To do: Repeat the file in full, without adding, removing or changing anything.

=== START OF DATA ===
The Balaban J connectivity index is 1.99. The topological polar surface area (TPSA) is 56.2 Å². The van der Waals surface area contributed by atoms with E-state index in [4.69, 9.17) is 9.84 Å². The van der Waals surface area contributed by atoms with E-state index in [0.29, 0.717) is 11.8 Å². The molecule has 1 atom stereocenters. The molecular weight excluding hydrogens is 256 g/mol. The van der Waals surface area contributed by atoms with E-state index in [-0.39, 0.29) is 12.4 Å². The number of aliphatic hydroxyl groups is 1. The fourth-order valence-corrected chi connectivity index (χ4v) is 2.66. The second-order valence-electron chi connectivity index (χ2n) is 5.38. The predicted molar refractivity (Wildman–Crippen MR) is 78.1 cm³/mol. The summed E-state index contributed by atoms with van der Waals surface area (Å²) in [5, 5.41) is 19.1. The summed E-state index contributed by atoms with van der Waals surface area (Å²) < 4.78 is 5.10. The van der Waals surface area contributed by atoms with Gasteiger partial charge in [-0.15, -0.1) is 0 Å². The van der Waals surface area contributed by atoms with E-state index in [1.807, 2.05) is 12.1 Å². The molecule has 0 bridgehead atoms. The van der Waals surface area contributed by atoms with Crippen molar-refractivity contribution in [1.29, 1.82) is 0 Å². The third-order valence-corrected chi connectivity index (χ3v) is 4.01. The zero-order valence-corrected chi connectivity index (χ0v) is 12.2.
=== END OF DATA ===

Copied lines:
The Balaban J connectivity index is 1.99. The topological polar surface area (TPSA) is 56.2 Å². The van der Waals surface area contributed by atoms with E-state index in [4.69, 9.17) is 9.84 Å². The van der Waals surface area contributed by atoms with E-state index in [0.29, 0.717) is 11.8 Å². The molecule has 1 atom stereocenters. The molecular weight excluding hydrogens is 256 g/mol. The van der Waals surface area contributed by atoms with E-state index in [-0.39, 0.29) is 12.4 Å². The number of aliphatic hydroxyl groups is 1. The fourth-order valence-corrected chi connectivity index (χ4v) is 2.66. The second-order valence-electron chi connectivity index (χ2n) is 5.38. The predicted molar refractivity (Wildman–Crippen MR) is 78.1 cm³/mol. The summed E-state index contributed by atoms with van der Waals surface area (Å²) in [5, 5.41) is 19.1. The summed E-state index contributed by atoms with van der Waals surface area (Å²) < 4.78 is 5.10. The van der Waals surface area contributed by atoms with Gasteiger partial charge in [-0.15, -0.1) is 0 Å². The van der Waals surface area contributed by atoms with E-state index in [1.807, 2.05) is 12.1 Å². The molecule has 0 bridgehead atoms. The van der Waals surface area contributed by atoms with Crippen molar-refractivity contribution in [1.29, 1.82) is 0 Å². The third-order valence-corrected chi connectivity index (χ3v) is 4.01. The zero-order valence-corrected chi connectivity index (χ0v) is 12.2.